One of the themes of what passes for my ‘professional life’ in economics has been this. We’re a small country and it’s a big world. Now that might not be news to you â it’s certainly wouldn’t appear to be news to any of the politicians or officials that are endlessly intoning it as a clich©.
But often something else happens in those subtle moments when we have to choose between one of two competing and apparently similarly attractive principles. We’ve also got this penchant for thinking of ourselves as an outpost of civilisation in Asia. Accordingly in the 1960s we were able to lean on our great and powerful friends in the developed world to organise what turned out to be disastrous exemptions from the disciplines that the GATT was imposing on other developed countries ï¿½ particularly the reduction of trade barriers on goods (other than agricultural goods).
The now standard view that tariffs have mucked up our economy was not standard then ï¿½ even amongst many economists. But the pattern has repeated itself. Thus in the 1970s and 80s as we were (ever so painfully and tentatively) dismantling tariffs there was a sensible argument for transitional export assistance. Why? Two reasons ï¿½ one theoretical the other politically pragmatic and empirical.
1. Theoretically we were gradually reducing protection ï¿½ so protection was to remain for a long period. So if the industry was not a basket case (and the industry I’m thinking of here is the auto industry and it wasn’t) then it would make sense to provide whatever assistance one provided to the industry at least equally to exports and import replacements to improve the efficiency with which the industry searched for the right product and production mix to survive lower assistance.
2. Successful Asian countries like Japan, Korea and Taiwan did precisely this. They didn’t just liberalise import replacement (though this is not to argue that that would not have worked). They boosted exports from protected industries and then tended to liberalise on behalf of successful exporters as the exporters realised that they needed to reduce their costs with imported inputs. There’s a lot going for this model. Firstly liberalising for exporters helps the politics of liberalisation ï¿½ one has exporters championing the painful adjustment imposed on the least competitive firms. Secondly it provides good feedback on priorities if liberalisation is gradual ï¿½ one liberalises where (the exporters tell you) the payoffs seem to be greatest.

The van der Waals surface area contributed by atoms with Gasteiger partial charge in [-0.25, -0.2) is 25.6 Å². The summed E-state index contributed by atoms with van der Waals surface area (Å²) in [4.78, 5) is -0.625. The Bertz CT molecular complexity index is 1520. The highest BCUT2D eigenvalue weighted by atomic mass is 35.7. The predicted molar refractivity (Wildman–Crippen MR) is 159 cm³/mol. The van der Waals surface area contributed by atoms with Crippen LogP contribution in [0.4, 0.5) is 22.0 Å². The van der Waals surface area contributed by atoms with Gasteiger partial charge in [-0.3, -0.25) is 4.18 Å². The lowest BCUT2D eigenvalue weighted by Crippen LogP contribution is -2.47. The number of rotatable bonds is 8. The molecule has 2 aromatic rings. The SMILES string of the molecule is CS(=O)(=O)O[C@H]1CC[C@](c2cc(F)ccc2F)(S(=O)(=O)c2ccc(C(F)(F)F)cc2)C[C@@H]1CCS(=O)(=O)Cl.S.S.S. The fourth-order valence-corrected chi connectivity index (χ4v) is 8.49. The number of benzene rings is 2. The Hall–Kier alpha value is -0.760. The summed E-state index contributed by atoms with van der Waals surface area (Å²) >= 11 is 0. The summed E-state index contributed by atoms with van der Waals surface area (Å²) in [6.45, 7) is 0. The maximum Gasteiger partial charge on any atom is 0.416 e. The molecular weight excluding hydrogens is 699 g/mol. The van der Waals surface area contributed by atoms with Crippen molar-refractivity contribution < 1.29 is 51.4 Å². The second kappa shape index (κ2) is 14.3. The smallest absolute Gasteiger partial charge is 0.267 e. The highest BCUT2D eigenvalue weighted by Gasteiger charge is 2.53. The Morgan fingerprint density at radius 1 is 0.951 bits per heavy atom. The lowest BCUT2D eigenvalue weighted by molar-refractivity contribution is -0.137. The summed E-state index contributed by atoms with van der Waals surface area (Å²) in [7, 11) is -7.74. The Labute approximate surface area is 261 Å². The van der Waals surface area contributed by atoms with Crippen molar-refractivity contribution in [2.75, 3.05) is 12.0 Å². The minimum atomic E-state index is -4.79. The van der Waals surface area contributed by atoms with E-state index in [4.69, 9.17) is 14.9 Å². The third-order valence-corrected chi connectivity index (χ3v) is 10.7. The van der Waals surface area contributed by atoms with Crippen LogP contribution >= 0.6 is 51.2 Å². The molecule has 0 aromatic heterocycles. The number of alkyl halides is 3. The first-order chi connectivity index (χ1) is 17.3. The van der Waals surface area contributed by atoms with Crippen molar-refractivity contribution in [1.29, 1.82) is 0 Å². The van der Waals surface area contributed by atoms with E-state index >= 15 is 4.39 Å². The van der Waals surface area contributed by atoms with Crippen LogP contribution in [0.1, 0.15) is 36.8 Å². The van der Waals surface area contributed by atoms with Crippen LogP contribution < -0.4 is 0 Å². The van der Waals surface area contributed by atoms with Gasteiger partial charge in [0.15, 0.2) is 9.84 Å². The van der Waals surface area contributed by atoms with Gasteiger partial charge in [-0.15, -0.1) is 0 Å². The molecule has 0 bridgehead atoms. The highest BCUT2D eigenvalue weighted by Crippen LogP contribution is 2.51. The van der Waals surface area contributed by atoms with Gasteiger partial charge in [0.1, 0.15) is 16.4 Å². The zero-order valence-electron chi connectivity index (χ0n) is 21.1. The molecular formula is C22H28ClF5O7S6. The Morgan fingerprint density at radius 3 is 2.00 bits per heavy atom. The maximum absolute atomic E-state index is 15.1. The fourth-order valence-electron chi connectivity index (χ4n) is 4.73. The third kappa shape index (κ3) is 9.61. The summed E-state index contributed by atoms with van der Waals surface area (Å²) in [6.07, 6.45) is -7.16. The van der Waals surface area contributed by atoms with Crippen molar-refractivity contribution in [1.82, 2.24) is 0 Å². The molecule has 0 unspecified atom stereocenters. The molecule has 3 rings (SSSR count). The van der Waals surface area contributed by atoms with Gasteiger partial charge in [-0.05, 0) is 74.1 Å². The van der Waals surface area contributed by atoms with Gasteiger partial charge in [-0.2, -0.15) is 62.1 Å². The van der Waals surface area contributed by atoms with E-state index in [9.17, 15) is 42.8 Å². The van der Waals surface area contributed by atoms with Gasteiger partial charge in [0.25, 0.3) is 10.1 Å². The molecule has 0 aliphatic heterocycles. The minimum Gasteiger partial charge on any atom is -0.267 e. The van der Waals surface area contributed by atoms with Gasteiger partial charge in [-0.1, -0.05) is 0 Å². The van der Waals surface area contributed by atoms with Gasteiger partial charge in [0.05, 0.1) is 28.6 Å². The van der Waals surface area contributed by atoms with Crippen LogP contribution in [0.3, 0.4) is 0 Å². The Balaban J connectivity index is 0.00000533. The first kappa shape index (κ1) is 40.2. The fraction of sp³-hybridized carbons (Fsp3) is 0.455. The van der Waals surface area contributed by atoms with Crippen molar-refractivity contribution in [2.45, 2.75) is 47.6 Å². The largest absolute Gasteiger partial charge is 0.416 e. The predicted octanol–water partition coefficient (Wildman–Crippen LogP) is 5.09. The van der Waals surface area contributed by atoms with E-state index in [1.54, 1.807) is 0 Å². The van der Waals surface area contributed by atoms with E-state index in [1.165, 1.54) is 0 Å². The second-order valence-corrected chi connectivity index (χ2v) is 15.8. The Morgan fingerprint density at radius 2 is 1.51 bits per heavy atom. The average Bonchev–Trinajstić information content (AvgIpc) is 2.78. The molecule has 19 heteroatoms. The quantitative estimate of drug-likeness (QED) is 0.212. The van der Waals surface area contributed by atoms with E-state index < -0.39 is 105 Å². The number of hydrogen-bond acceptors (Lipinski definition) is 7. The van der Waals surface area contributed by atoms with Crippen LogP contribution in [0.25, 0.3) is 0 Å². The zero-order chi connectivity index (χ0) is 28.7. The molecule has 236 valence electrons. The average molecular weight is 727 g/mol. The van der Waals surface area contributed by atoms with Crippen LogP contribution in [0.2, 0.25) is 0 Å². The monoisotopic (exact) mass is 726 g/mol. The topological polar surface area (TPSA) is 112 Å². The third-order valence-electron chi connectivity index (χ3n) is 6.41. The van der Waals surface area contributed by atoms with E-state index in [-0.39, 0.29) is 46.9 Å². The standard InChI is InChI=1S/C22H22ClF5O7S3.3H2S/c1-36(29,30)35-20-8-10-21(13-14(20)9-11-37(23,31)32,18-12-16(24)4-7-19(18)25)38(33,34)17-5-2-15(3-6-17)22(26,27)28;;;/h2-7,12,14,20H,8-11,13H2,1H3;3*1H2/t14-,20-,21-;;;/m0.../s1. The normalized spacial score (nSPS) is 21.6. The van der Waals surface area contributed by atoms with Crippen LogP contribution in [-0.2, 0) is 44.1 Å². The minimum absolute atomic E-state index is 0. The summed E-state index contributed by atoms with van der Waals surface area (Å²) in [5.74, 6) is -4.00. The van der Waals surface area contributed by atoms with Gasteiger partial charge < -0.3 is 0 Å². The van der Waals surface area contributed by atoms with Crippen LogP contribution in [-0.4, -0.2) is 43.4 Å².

What did our economic advisors do? Well there were two camps. The pragmatists (in which I included myself, quite a few in the PM’s Department and Ross Garnaut) wanted to walk and chew gum. We didn’t want to be pure about stopping export assistance. We thought it might do some economic good and that it would also assist us to reduce tariffs. The purists in the (then) IAC (and some allies in Treasury) argued that tariffs were hard enough to reduce, so why would you start other hares running by giving those industries export assistance as well. (My answer would be that the slogans of the two camps don’t really determine the argument, but that looking at what tradeoffs were made does. In 1981 the IAC was aware that it’s proposal for 35% tariff only assistance for cars was a political non-starter. So between its ‘draft’ and its ‘final’ report on cars it increased the long term (ie ten year) tariff it recommended to 50%! I would have left the tariff at 35% and gone for more export assistance.)
The idea of neutrality between sectors ï¿½ the levelling of the playing field between them ï¿½ was applied with great passion. But it doesn’t determine the problem logically. As I pointed out at the time, there are two neutrality questions to be thought about ï¿½ level playing fields between one industry and another (here the IAC had conceded the protectionists call for greater assistance to the industry as politically inevitable) and level playing fields between import replacement and export within the auto industry.
Ironically it was Malcolm Fraser ï¿½ someone who continues to assert his economic illiteracy in his insistence that Australian industry needs ‘some reasonable protection’ (a pre-Ricardian and essentially incoherent thought) ï¿½ who forced export facilitation on a reluctant auto industry. At the time there were quotas, and export facilitation allowed auto exporters duty free imports to the value of their exports. Indeed, export facilitation was a classic example of what was going on in Asia ï¿½ liberalisation on behalf of exporters. But it was far more liberalised and rational that the Asians’ import/export links which involved all sorts of bureaucratic supervision of how the mechanisms were used.